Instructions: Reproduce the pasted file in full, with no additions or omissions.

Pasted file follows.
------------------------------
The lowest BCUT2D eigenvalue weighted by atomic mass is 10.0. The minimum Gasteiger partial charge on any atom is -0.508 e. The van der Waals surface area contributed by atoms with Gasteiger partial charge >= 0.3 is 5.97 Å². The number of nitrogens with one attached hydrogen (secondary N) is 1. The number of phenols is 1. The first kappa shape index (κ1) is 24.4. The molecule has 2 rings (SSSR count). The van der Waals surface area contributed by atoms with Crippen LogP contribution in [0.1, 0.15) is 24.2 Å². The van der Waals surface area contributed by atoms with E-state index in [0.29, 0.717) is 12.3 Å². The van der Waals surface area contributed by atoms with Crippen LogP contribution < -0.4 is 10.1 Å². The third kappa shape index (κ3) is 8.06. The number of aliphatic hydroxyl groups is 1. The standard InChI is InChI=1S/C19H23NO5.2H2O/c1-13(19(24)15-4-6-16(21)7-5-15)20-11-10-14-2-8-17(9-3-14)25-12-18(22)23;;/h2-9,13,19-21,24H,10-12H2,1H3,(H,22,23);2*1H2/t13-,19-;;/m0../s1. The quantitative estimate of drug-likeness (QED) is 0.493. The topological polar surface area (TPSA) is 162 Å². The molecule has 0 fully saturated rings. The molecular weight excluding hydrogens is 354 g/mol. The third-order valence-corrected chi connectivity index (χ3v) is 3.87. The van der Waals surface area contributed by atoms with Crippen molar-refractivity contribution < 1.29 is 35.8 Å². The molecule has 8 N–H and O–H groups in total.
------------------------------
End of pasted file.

The lowest BCUT2D eigenvalue weighted by atomic mass is 10.0. The minimum Gasteiger partial charge on any atom is -0.508 e. The van der Waals surface area contributed by atoms with Gasteiger partial charge >= 0.3 is 5.97 Å². The number of nitrogens with one attached hydrogen (secondary N) is 1. The number of phenols is 1. The first kappa shape index (κ1) is 24.4. The molecule has 2 rings (SSSR count). The van der Waals surface area contributed by atoms with Crippen LogP contribution in [0.1, 0.15) is 24.2 Å². The van der Waals surface area contributed by atoms with E-state index in [0.29, 0.717) is 12.3 Å². The van der Waals surface area contributed by atoms with Crippen LogP contribution < -0.4 is 10.1 Å². The third kappa shape index (κ3) is 8.06. The number of aliphatic hydroxyl groups is 1. The standard InChI is InChI=1S/C19H23NO5.2H2O/c1-13(19(24)15-4-6-16(21)7-5-15)20-11-10-14-2-8-17(9-3-14)25-12-18(22)23;;/h2-9,13,19-21,24H,10-12H2,1H3,(H,22,23);2*1H2/t13-,19-;;/m0../s1. The quantitative estimate of drug-likeness (QED) is 0.493. The topological polar surface area (TPSA) is 162 Å². The molecule has 0 fully saturated rings. The molecular weight excluding hydrogens is 354 g/mol. The third-order valence-corrected chi connectivity index (χ3v) is 3.87. The van der Waals surface area contributed by atoms with Crippen molar-refractivity contribution < 1.29 is 35.8 Å². The molecule has 8 N–H and O–H groups in total.